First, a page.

Polishing Diamonds

Ever notice how cool and exciting things eventually become mundane? You know, something that you were so excited about once is now just a ho-hum part of your everyday life.

I'll never forget how excited I was in the weeks leading up to the purchase of our first house. We'd been married for 5 years, all of which had been spent living in rented apartments. Our daughter was 18 months old, Amy was not working, and I was in graduate school and working a full time job at City Hall for a mediocre salary. So our home-buying hopes were not high. But then the real estate swell started really picking up steam (yes it led to the infamous big crash of 2008, but this was before all that) and we suddenly were able to not only qualify for, but to actually afford to buy a house.

I was so excited about our first little house! Big yard for the kids, no walls shared with noisy neighbors, a piece of ground we could call our own. I was flying high the whole day we moved in, and waking up that first morning in our own house was just cool.

But over time the euphoria, predictably, declined. A year after we moved in, waking up in our own house was just... waking up. I no longer felt pleasure at having my own walls. And while the yard was still nice for the kids to play in, it was also a lot of work to mow each week! Don't get me wrong: we were happy with our house. But the early sense of excitement we'd had had diminished, because the comparison with what we'd had before had been long forgotten.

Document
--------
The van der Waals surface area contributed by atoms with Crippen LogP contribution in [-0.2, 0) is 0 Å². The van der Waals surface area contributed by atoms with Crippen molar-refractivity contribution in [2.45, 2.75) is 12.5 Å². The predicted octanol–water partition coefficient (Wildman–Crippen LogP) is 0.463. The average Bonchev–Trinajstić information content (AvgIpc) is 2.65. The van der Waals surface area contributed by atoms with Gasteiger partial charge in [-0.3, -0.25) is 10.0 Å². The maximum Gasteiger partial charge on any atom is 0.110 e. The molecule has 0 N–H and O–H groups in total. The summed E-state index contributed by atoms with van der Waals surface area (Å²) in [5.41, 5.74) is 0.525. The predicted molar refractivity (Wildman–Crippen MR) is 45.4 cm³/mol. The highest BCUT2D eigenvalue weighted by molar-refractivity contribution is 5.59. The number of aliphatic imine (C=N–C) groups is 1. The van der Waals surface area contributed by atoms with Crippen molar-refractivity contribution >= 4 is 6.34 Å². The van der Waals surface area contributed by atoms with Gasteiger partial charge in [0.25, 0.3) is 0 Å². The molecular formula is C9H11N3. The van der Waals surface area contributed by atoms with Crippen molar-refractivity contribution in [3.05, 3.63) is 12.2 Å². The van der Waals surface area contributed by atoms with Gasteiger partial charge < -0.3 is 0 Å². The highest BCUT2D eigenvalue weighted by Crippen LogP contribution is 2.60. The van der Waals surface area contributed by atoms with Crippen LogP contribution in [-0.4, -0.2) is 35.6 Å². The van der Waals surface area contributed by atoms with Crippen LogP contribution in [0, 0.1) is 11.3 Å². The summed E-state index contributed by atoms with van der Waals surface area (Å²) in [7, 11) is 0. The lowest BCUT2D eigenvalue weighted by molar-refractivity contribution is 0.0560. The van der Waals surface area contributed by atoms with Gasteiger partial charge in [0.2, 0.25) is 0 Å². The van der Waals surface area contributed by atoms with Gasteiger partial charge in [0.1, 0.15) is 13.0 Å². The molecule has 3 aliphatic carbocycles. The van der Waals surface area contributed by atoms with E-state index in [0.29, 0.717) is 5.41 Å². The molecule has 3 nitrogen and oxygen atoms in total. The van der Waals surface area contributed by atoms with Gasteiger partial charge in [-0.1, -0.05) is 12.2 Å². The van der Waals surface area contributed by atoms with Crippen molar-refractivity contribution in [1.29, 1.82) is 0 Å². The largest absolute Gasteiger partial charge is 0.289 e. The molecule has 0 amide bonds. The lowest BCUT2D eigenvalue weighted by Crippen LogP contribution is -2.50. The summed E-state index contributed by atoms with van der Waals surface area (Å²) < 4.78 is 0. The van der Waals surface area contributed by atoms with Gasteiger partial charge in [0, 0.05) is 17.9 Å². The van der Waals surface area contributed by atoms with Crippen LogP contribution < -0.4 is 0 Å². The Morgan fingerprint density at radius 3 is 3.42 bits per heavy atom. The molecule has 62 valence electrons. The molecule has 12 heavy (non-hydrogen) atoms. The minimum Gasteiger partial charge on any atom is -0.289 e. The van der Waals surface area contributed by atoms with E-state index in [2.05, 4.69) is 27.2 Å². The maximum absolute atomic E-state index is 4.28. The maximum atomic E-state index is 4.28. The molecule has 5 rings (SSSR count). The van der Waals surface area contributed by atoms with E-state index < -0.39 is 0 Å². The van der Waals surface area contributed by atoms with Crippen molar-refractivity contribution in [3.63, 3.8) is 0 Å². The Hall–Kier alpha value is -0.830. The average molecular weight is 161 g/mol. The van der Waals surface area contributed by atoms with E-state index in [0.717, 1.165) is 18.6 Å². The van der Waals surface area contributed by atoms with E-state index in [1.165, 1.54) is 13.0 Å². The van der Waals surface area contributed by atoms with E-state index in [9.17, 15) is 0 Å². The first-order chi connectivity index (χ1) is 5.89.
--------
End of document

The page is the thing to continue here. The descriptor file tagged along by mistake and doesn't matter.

This happens in our relationship with God as well. One of the reasons we may feel less than enthusiastic about him is that we've forgotten just what we have in Christ. And maybe remembering how great a thing he is, and how great a life and future he's secured for us, is the path to appreciating him more fully rather than taking him for granted.

Sometimes a diamond shines better after it's been scrubbed and polished. And sometimes our appreciation for the beauty of Christ increases when we scrub off layers of accumulated familiarity. That's the subject of an article I wrote, which was inspired by a trip Amy and I took to Astoria a few years ago. You can read it at the Colson Center: Appreciating Magnificence

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